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Kevin’s Answer

Great question! Short answer is - it really depends what you want...


If you're in an existing career and want to stay doing what you're doing - there may not be a need to go to business school.


If you're looking to change your career or specialize in a certain business function (i.e. marketing, etc.) there are programs that add value to your candidacy for those jobs/roles.


Kevin recommends the following next steps:

Think about what your passions are
Focus on what your ultimate objectives are - and then look for programs that align to that
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Monica’s Answer

I attended a business school, specifically Bentley University, and I found it to be very beneficial in my career. My education was extremely focused around business which allowed me to have an upper hand in the job market. I learned a ton and had unique experience. For example, Bentley has a semester-long business case project where students work with a real start up company to build a business plan. This was an experience that I was able to discuss in interviews.

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Brandon’s Answer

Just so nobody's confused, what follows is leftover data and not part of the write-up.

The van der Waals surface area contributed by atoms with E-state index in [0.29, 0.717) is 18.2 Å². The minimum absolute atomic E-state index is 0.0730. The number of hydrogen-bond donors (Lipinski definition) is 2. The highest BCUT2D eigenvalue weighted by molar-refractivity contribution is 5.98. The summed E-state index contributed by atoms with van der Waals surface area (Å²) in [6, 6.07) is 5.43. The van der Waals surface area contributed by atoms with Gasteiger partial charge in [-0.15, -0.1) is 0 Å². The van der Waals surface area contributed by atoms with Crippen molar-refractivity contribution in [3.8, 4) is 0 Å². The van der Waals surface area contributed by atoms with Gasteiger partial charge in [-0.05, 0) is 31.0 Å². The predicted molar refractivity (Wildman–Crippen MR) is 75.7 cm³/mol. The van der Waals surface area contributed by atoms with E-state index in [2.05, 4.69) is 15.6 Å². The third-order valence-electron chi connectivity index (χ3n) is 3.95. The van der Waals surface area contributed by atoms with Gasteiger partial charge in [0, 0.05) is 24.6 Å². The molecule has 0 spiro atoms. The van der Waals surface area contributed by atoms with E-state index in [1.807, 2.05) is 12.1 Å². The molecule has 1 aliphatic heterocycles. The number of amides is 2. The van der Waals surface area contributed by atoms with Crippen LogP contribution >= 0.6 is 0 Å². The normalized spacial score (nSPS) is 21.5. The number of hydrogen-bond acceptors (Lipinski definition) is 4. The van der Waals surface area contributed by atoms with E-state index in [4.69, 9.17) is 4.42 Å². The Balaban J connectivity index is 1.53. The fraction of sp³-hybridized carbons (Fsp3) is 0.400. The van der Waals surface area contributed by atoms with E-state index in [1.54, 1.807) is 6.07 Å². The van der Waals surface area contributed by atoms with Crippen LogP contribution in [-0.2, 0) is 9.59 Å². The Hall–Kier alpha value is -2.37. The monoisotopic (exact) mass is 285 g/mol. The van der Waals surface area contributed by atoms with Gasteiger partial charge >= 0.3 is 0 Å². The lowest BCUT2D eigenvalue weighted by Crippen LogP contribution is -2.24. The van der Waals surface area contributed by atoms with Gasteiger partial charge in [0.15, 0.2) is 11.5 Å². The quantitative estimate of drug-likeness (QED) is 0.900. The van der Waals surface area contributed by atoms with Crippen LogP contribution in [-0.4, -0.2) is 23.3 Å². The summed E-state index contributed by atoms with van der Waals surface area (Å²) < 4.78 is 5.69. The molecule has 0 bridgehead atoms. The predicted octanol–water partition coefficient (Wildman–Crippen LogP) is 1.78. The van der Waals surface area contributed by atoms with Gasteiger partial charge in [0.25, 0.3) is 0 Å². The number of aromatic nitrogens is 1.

Hi Khushi - as a business school graduate, I found that it was an excellent opportunity to learn finance/accounting skills that I didn't get during my undergraduate studies. It also allowed me to broaden my academic skillset to other areas like operations, management, strategy, etc. Another great benefit of business school is the network that you can build. Your fellow classmates will likely be ambitious, career-oriented individuals who will go on to work in a variety of fields. More immediately, your business school will likely have an alumni network of senior professionals already out in the work force that can be a valuable resource to you while you are lining up your post-MBA role. I think business school is a great opportunity to open doors that would otherwise be shut from a career perspective. This can be particularly helpful if you are seeking to transition your career into a new field. Oftentimes people fall into a line of work coming out of their undergraduate program and realize that it just isn't a good fit for them. Business school can be a great way to reset your career trajectory into something new.